Whenever I think of what I left behind in that place, I remember my father standing there all alone as I finally shouted, Father, I have to go, and ran for the bus. The bus had stopped, Father was still inside the store, and I shouted, Father, I have to go now . . . And there I was, climbing on board. Before the doors shut, I leaned out to look one more time at Father’s store. Inside, I tried to open a window, but they were sealed shut. With one palm pressed against the windowpane, I stared out to where Father stood in the dim light. He had rushed out of the store, a slipper on one foot and a shoe on the other, standing stock-still, too upset to even wave goodbye as he stared after the bus that was taking me away from him. I had let go of the rubber bands so abruptly that they were still swaying next to his silhouette.

The light coming from inside the store cast shadows and blotches on the dark expression on his face. The bus began to pull away before I had a chance to shout goodbye to him. I think about that moment from time to time. About how long he must’ve stood there after the bus had left. About what he must’ve felt staring down that dark road, long after the bus had dis appeared. About how long he must’ve waited before going back inside the store. All throughout my city life, when I think of how he must’ve gone back into that run-down little shop and wept, my hand goes to my forehead, my heart calms down, and I feel a kind of patience and endurance in the face of most things I may be dealing with in the current moment. The old bench inside the shop where people sat to drink makkeolli, the gourd ladle that bobbed around in the jar, the beer bottles he kept cold in the summer in a barrel filled with water . . . and inside the dark backroom of that store, his buk drum, his drumstick, and –

An almost black wooden chest with a lock.

Inside the chest was the money Father made from running the store. The 100 won bills with King Sejong’s face, laid flat and stacked over each other, the king’s face as flat as the bills. There were a couple of 500 won bills from time to time, and maybe even a 1,000 won note. And the coins. I first saw the faces of Admiral Yi Sun-sin and the philosopher Yi Hwang along with the armoured geobukseon turtle ship on those coins.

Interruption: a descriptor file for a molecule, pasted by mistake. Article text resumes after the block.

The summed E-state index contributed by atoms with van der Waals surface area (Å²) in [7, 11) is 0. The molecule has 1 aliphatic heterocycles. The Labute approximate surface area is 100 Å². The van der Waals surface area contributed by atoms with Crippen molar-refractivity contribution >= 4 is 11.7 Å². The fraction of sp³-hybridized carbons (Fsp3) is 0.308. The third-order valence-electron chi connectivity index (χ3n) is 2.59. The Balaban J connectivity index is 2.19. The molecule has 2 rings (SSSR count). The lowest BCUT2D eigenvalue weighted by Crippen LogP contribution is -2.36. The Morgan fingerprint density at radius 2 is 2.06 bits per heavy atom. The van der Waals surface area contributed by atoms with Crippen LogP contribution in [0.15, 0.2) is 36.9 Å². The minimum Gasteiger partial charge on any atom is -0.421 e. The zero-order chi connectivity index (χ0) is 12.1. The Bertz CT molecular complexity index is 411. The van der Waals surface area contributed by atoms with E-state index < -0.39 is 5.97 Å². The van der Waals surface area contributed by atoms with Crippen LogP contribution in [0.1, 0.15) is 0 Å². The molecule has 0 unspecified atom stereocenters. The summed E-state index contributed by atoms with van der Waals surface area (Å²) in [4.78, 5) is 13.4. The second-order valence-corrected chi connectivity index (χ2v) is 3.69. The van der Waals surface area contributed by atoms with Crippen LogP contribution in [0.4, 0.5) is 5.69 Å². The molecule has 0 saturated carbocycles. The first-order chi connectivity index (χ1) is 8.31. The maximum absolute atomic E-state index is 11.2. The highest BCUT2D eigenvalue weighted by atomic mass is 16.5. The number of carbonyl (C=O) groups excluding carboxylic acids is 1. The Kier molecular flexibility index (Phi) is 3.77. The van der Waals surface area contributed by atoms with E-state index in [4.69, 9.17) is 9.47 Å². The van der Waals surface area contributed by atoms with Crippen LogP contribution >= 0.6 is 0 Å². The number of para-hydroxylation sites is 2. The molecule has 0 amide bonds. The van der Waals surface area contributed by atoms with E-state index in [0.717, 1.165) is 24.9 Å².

When I went to get spending money from him before school – for all those little things children needed to buy – Father would mop the floor of the shop before asking how much I needed. Saying the amount made my face go red and my heart beat fast. Regardless of my blushing or my beating heart, Father put the coins in my hand. He never bade me to be careful with it or to study hard in school. If he was wiping things down, he would dry his hands on a towel, open the chest, take out the amount I needed, lock eyes with me as he put it in my hand, pat my head – and that was it.

He made that wooden chest with his own hands when he first started working at that store in his thirties. It was just big enough to hold about five books. He was much younger than I am now. What was on his mind as he crafted its sides and hinges and lock? The chest, which I could sit on, aged beautifully as time passed. Admiring every detail including the neatly attached lock, I almost couldn’t believe Father had created it himself. Once he passed over the store on to someone else, the chest just lay around the living room for a while. I was once surprised to find a dead bird in it – one of my older brothers had put it there. The chest must’ve been used by my siblings from time to time to store things. But it was generally thought of as a useless object, with one person moving it here and another moving it there. It was waiting to be made use of until it became mine one day. I put my crayons inside to claim it, or I’d put early windfall persimmons so they’d ripen faster, or I’d store dog-eared books borrowed from school. Sometimes, I’d put my diary in there after clasping the lock shut with a satisfying snap.